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Truck Tech: Who Needs the Infrastructure Edition

Don’t tell companies installing electric truck infrastructure that it might not be so critical after all. Californian startup Booster is using IoT and digitalization to modernize the fuel wholesaler role. Speaking of infrastructure, is the battery exchange planned for a return?

Do we really need fixed infrastructures?

Do battery-powered electric trucks need a fully developed high-speed electric infrastructure to keep them moving? What if this infrastructure was mobile? Think wheel loaders like those made by Australia’s Tritium, featured here last week.

It’s not that far-fetched. There’s already a $100 million+ business that delivers gasoline, diesel and alternative fuels directly to some of the largest delivery fleets in the country. The name Booster may not be immediately recognizable. But his $125 million Series D fundraiser caught my eye this week.

In total, the startup has raised more than $200 million, including $56 million in a Series C in 2019 with investments from the venture capital arms of car rental and fleet management company Enterprise Holdings and the integrated energy company Total SA.

Booster was founded in 2015 by Frank Mycroft, 36, a former Boeing spacecraft systems engineer with engineering degrees from Princeton, Harvard and Stanford. “I’m a bit overeducated,” Mycroft said in a phone interview.

Frank Mycroft, Founder and CEO of Booster

It embraces an engineering mindset in the refueling business. Booster is focused on serving last mile fleets with the goal of becoming a one stop shop for mid mile freight carriers. He started by delivering gasoline as an employment perk to businesses in Seattle.

Mycroft’s goal: Deliberately eliminate an aging and inefficient gasoline infrastructure by modernizing the role of the wholesaler – a buyer of fuel from a refiner who sells directly to retailers or individuals.

“The way we provide power to vehicles is outdated,” Mycroft said. “The gas station is a headache. People don’t appreciate that. Even today, with electrification, plugging in vehicles is not something people look forward to. »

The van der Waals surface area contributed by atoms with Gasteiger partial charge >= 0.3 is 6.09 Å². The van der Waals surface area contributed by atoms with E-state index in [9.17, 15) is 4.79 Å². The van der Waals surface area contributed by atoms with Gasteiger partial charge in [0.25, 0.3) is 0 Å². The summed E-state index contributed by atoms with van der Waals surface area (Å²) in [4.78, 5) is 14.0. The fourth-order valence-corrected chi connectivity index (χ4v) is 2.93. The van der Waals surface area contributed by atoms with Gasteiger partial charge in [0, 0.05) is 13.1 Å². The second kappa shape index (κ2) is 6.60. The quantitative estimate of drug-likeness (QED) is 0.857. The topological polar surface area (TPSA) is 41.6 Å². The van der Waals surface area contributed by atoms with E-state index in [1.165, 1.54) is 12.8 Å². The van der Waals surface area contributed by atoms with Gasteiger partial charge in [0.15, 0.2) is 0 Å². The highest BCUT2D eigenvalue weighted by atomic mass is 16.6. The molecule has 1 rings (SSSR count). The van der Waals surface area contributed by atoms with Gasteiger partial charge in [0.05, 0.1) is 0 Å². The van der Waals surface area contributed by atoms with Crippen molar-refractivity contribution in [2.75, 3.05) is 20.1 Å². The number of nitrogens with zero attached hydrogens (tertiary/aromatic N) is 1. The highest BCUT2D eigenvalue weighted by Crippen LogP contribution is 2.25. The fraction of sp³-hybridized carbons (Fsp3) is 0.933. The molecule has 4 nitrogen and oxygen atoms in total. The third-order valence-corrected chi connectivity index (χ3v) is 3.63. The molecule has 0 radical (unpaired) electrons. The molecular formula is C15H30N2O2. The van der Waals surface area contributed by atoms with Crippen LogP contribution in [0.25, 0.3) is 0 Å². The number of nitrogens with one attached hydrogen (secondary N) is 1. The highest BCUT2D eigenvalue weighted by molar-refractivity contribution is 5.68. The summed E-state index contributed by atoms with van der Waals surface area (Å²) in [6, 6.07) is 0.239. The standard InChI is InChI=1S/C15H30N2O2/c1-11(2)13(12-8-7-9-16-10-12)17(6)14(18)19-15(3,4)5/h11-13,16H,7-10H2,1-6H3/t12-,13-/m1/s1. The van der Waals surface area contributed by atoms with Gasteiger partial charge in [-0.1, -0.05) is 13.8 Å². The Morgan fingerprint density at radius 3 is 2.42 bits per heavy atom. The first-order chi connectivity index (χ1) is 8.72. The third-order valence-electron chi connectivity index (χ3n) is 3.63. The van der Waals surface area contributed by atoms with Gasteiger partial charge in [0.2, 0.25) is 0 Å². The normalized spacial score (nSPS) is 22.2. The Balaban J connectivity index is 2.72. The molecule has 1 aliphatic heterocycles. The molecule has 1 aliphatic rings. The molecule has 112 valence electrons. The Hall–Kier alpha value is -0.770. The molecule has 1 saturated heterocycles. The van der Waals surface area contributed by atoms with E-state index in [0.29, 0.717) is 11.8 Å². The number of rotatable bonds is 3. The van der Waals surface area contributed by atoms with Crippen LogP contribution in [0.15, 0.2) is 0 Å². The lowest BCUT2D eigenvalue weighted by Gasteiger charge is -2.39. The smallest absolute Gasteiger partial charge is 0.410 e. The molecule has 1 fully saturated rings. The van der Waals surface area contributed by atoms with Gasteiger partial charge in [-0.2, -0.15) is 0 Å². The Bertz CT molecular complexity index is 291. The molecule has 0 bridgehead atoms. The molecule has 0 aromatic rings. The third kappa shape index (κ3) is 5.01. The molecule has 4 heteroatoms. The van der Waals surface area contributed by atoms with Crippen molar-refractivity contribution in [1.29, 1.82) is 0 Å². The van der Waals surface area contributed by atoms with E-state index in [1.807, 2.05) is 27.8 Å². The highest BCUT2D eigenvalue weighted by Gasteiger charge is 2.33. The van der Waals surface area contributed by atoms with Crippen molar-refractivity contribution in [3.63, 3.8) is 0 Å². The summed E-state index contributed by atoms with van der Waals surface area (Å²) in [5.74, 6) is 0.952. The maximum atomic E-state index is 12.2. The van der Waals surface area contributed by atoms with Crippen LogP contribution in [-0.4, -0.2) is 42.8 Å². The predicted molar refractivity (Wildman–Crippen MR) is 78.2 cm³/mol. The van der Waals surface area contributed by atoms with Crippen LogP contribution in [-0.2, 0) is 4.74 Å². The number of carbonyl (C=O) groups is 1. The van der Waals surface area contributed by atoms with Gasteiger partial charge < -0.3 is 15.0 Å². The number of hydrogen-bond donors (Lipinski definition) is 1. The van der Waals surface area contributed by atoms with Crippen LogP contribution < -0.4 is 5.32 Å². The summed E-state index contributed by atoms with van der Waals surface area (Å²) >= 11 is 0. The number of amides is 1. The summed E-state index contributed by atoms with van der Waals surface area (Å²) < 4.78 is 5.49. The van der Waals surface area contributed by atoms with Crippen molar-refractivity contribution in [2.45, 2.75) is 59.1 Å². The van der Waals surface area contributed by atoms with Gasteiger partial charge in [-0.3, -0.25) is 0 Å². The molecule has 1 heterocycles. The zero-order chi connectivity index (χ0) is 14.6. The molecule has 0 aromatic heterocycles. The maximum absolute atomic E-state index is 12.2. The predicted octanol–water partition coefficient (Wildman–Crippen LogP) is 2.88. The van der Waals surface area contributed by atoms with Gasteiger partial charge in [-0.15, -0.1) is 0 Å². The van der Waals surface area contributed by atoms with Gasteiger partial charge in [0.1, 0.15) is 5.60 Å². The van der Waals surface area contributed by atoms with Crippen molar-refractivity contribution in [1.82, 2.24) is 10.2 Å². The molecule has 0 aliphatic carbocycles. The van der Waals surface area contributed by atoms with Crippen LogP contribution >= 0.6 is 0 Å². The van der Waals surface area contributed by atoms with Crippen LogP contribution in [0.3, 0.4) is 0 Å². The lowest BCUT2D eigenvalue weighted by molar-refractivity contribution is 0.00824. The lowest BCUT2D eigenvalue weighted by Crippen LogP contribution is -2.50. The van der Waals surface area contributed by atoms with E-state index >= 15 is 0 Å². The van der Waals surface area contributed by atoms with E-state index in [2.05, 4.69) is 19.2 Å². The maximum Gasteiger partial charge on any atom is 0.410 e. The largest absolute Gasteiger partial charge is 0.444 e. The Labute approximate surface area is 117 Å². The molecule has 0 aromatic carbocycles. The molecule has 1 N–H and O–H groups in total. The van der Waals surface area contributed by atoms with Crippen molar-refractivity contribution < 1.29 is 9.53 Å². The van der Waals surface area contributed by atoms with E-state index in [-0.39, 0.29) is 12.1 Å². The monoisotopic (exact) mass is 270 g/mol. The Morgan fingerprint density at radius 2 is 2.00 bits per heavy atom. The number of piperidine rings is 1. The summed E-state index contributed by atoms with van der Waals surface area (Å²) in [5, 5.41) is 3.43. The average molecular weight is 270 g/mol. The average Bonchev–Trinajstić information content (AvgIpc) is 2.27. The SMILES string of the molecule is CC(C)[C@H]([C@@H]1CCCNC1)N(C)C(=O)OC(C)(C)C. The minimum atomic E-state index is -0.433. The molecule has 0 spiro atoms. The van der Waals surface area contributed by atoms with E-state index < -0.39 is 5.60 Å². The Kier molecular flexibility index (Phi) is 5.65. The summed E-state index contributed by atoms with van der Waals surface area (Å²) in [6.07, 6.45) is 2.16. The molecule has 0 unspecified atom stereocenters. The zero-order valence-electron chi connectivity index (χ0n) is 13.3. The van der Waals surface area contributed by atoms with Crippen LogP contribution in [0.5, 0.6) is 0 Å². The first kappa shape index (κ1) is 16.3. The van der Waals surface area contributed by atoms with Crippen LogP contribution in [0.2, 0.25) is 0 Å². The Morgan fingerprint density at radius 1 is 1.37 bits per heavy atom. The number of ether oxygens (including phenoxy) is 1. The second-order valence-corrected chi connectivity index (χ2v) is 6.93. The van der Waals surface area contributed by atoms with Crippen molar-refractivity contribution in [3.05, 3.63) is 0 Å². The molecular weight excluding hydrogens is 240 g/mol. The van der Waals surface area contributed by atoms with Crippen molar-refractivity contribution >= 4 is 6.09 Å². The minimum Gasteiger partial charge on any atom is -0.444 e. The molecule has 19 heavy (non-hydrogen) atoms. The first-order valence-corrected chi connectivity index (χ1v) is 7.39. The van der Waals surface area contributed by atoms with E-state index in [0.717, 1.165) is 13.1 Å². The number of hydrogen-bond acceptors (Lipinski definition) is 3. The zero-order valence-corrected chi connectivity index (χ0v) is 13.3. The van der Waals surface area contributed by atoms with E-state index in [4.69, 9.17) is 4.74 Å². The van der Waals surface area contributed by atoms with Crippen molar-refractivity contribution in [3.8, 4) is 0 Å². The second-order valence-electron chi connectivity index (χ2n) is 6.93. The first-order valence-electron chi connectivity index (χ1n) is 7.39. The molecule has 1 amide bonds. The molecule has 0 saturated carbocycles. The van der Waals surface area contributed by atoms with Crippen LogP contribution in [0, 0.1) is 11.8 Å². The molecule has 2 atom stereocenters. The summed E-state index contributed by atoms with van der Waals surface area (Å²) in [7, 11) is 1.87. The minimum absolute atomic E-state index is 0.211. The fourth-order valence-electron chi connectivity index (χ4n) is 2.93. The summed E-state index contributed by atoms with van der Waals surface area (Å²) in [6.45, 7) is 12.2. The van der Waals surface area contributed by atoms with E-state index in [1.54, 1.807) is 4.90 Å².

Digitizing fuel delivery versus building infrastructure

Across industries, the use of digitized data has improved supply chains, fostered next-day delivery, and made consumers wait faster. So why not use data from telematics and fuel cards to find out where vehicles are, how much fuel – and possibly charge – they need and bring it to them?

“We don’t need bookstores anymore, we don’t need Blockbusters anymore. Why do we need stations for energy? Most of the time I don’t think we do,” Mycroft said.

Serving mixed fleets

Tanker trucks work well but carry only one fuel, usually gasoline. Mixed last mile fleets are Booster’s sweet spot.

“They have gasoline, they have diesel, and sometimes now they have electric vehicles,” Mycroft said. “[When] you’re doing mixed products, it’s even more technological because you have to do it right every time. Correct product. Good vehicle. At the right time.”

A row of purple Booster fuel trucks with white fuel tanks in the background
Part of Booster’s 200-truck fuel delivery fleet (Photo: Booster)

Booster offers petroleum-based diesel fuel, diesel exhaust fluid (DEF) and renewable biomass-based diesel. It handles E85 ethanol and mobile electric charging drivers.

“The reason why we don’t [charging] overall, there’s actually no need yet,” Mycroft said. “We talk a lot about electric vehicles and fleets. They’re just not at a significant scale yet.

A recent study shows that total cost of ownership parity between diesel and battery-powered vans is already here. Booster could go live with mobile charging within six months. The model would likely hook up a fleet’s electric trucks to a mobile charger, fill other trucks at the same location with liquid fuels, then unplug the electric units.

Booster’s value proposition

Calculating fuel delivery works in part because it eliminates trips to the gas station by vehicles in a fleet. Foot pegs that save 5% to 8% in fuel consumption. And that does away with fuel cards, which are plagued with abuse.